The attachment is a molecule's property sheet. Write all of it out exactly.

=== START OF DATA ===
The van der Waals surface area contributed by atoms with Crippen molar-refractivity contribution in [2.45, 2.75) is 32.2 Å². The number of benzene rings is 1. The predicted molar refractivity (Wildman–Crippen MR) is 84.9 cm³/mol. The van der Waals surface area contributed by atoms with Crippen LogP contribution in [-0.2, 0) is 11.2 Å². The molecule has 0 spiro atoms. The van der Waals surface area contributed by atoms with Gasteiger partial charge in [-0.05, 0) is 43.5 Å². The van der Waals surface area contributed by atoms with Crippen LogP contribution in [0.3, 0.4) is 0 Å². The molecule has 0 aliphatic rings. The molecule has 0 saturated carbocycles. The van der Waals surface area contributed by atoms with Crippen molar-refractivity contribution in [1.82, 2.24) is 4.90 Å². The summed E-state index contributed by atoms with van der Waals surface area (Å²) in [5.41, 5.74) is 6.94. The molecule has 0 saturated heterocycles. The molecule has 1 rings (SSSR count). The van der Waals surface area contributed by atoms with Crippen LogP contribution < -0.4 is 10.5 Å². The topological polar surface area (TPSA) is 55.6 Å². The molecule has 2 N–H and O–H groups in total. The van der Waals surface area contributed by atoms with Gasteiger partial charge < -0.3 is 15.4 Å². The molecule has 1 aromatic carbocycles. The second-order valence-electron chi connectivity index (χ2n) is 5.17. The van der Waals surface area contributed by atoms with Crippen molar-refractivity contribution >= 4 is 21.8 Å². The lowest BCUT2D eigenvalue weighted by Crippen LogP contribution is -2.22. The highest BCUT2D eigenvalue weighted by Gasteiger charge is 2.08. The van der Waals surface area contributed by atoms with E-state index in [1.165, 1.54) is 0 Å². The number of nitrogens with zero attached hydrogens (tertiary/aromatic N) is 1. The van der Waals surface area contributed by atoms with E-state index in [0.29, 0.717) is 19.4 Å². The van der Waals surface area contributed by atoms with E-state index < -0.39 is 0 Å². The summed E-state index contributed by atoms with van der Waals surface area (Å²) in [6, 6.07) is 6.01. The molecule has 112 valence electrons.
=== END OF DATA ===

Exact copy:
The van der Waals surface area contributed by atoms with Crippen molar-refractivity contribution in [2.45, 2.75) is 32.2 Å². The number of benzene rings is 1. The predicted molar refractivity (Wildman–Crippen MR) is 84.9 cm³/mol. The van der Waals surface area contributed by atoms with Crippen LogP contribution in [-0.2, 0) is 11.2 Å². The molecule has 0 spiro atoms. The van der Waals surface area contributed by atoms with Gasteiger partial charge in [-0.05, 0) is 43.5 Å². The van der Waals surface area contributed by atoms with Crippen LogP contribution in [0.3, 0.4) is 0 Å². The molecule has 0 aliphatic rings. The molecule has 0 saturated carbocycles. The van der Waals surface area contributed by atoms with Crippen molar-refractivity contribution in [1.82, 2.24) is 4.90 Å². The summed E-state index contributed by atoms with van der Waals surface area (Å²) in [5.41, 5.74) is 6.94. The molecule has 0 saturated heterocycles. The molecule has 1 rings (SSSR count). The van der Waals surface area contributed by atoms with Crippen LogP contribution < -0.4 is 10.5 Å². The topological polar surface area (TPSA) is 55.6 Å². The molecule has 2 N–H and O–H groups in total. The van der Waals surface area contributed by atoms with Gasteiger partial charge < -0.3 is 15.4 Å². The molecule has 1 aromatic carbocycles. The second-order valence-electron chi connectivity index (χ2n) is 5.17. The van der Waals surface area contributed by atoms with Crippen molar-refractivity contribution >= 4 is 21.8 Å². The lowest BCUT2D eigenvalue weighted by Crippen LogP contribution is -2.22. The highest BCUT2D eigenvalue weighted by Gasteiger charge is 2.08. The van der Waals surface area contributed by atoms with E-state index in [1.165, 1.54) is 0 Å². The number of nitrogens with zero attached hydrogens (tertiary/aromatic N) is 1. The van der Waals surface area contributed by atoms with E-state index in [0.29, 0.717) is 19.4 Å². The van der Waals surface area contributed by atoms with E-state index < -0.39 is 0 Å². The summed E-state index contributed by atoms with van der Waals surface area (Å²) in [6, 6.07) is 6.01. The molecule has 112 valence electrons.